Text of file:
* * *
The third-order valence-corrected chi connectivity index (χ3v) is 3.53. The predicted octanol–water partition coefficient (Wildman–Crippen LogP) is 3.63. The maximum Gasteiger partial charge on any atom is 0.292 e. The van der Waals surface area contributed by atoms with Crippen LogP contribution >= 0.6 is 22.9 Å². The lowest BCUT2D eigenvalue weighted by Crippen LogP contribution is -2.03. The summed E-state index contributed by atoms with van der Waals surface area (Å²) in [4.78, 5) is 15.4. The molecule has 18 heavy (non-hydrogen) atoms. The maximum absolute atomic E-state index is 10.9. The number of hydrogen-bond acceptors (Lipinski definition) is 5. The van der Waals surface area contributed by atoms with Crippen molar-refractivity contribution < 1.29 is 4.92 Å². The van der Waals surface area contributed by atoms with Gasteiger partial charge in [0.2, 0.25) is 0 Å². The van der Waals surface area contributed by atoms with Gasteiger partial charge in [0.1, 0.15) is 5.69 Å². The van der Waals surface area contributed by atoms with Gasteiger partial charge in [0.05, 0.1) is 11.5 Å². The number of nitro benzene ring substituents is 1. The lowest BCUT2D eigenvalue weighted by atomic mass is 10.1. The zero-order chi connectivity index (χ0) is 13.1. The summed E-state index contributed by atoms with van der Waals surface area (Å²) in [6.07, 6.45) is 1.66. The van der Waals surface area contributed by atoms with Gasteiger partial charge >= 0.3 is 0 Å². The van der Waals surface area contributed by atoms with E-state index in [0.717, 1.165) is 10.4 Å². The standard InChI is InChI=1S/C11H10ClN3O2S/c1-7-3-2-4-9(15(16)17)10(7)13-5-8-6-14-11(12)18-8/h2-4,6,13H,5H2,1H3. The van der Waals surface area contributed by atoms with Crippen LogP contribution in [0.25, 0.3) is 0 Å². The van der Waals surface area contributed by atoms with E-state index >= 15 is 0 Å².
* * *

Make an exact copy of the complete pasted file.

The third-order valence-corrected chi connectivity index (χ3v) is 3.53. The predicted octanol–water partition coefficient (Wildman–Crippen LogP) is 3.63. The maximum Gasteiger partial charge on any atom is 0.292 e. The van der Waals surface area contributed by atoms with Crippen LogP contribution >= 0.6 is 22.9 Å². The lowest BCUT2D eigenvalue weighted by Crippen LogP contribution is -2.03. The summed E-state index contributed by atoms with van der Waals surface area (Å²) in [4.78, 5) is 15.4. The molecule has 18 heavy (non-hydrogen) atoms. The maximum absolute atomic E-state index is 10.9. The number of hydrogen-bond acceptors (Lipinski definition) is 5. The van der Waals surface area contributed by atoms with Crippen molar-refractivity contribution < 1.29 is 4.92 Å². The van der Waals surface area contributed by atoms with Gasteiger partial charge in [0.2, 0.25) is 0 Å². The van der Waals surface area contributed by atoms with Gasteiger partial charge in [0.1, 0.15) is 5.69 Å². The van der Waals surface area contributed by atoms with Gasteiger partial charge in [0.05, 0.1) is 11.5 Å². The number of nitro benzene ring substituents is 1. The lowest BCUT2D eigenvalue weighted by atomic mass is 10.1. The zero-order chi connectivity index (χ0) is 13.1. The summed E-state index contributed by atoms with van der Waals surface area (Å²) in [6.07, 6.45) is 1.66. The van der Waals surface area contributed by atoms with Gasteiger partial charge >= 0.3 is 0 Å². The van der Waals surface area contributed by atoms with E-state index in [0.717, 1.165) is 10.4 Å². The standard InChI is InChI=1S/C11H10ClN3O2S/c1-7-3-2-4-9(15(16)17)10(7)13-5-8-6-14-11(12)18-8/h2-4,6,13H,5H2,1H3. The van der Waals surface area contributed by atoms with Crippen LogP contribution in [0.25, 0.3) is 0 Å². The van der Waals surface area contributed by atoms with E-state index >= 15 is 0 Å².